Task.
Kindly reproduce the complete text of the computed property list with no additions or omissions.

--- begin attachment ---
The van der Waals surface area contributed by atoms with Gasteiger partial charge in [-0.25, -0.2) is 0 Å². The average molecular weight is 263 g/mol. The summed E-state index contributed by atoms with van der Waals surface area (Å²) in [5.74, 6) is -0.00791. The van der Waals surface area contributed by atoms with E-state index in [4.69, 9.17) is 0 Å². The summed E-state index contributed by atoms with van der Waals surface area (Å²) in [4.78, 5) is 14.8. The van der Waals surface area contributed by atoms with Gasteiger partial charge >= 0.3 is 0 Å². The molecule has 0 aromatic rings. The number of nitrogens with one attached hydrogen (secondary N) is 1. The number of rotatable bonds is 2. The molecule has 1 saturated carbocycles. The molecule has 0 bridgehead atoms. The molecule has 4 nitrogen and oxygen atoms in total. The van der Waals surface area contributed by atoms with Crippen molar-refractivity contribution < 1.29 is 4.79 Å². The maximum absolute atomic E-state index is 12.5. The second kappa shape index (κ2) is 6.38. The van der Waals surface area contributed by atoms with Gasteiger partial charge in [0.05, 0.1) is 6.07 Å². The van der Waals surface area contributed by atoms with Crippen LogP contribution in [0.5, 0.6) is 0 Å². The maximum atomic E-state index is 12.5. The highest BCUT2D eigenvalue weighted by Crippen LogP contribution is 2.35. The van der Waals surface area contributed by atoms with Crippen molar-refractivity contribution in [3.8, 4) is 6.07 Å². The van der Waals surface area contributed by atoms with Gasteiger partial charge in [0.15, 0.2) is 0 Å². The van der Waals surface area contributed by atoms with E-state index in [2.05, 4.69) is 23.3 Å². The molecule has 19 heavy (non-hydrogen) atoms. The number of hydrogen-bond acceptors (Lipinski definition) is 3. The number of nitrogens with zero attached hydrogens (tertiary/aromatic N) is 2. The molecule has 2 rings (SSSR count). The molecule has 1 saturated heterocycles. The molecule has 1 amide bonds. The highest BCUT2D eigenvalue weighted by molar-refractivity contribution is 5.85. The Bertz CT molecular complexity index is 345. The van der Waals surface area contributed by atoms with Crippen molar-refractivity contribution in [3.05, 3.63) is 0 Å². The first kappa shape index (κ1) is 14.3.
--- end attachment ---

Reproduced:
The van der Waals surface area contributed by atoms with Gasteiger partial charge in [-0.25, -0.2) is 0 Å². The average molecular weight is 263 g/mol. The summed E-state index contributed by atoms with van der Waals surface area (Å²) in [5.74, 6) is -0.00791. The van der Waals surface area contributed by atoms with E-state index in [4.69, 9.17) is 0 Å². The summed E-state index contributed by atoms with van der Waals surface area (Å²) in [4.78, 5) is 14.8. The van der Waals surface area contributed by atoms with Gasteiger partial charge >= 0.3 is 0 Å². The molecule has 0 aromatic rings. The number of nitrogens with one attached hydrogen (secondary N) is 1. The number of rotatable bonds is 2. The molecule has 1 saturated carbocycles. The molecule has 0 bridgehead atoms. The molecule has 4 nitrogen and oxygen atoms in total. The van der Waals surface area contributed by atoms with Crippen molar-refractivity contribution < 1.29 is 4.79 Å². The maximum absolute atomic E-state index is 12.5. The second kappa shape index (κ2) is 6.38. The van der Waals surface area contributed by atoms with Gasteiger partial charge in [0.05, 0.1) is 6.07 Å². The van der Waals surface area contributed by atoms with Crippen LogP contribution in [0.5, 0.6) is 0 Å². The maximum atomic E-state index is 12.5. The highest BCUT2D eigenvalue weighted by Crippen LogP contribution is 2.35. The van der Waals surface area contributed by atoms with Crippen molar-refractivity contribution in [3.8, 4) is 6.07 Å². The van der Waals surface area contributed by atoms with Gasteiger partial charge in [0.15, 0.2) is 0 Å². The van der Waals surface area contributed by atoms with E-state index in [2.05, 4.69) is 23.3 Å². The molecule has 19 heavy (non-hydrogen) atoms. The number of hydrogen-bond acceptors (Lipinski definition) is 3. The number of nitrogens with zero attached hydrogens (tertiary/aromatic N) is 2. The molecule has 2 rings (SSSR count). The molecule has 1 saturated heterocycles. The molecule has 1 amide bonds. The highest BCUT2D eigenvalue weighted by molar-refractivity contribution is 5.85. The Bertz CT molecular complexity index is 345. The van der Waals surface area contributed by atoms with Crippen molar-refractivity contribution in [3.05, 3.63) is 0 Å². The first kappa shape index (κ1) is 14.3.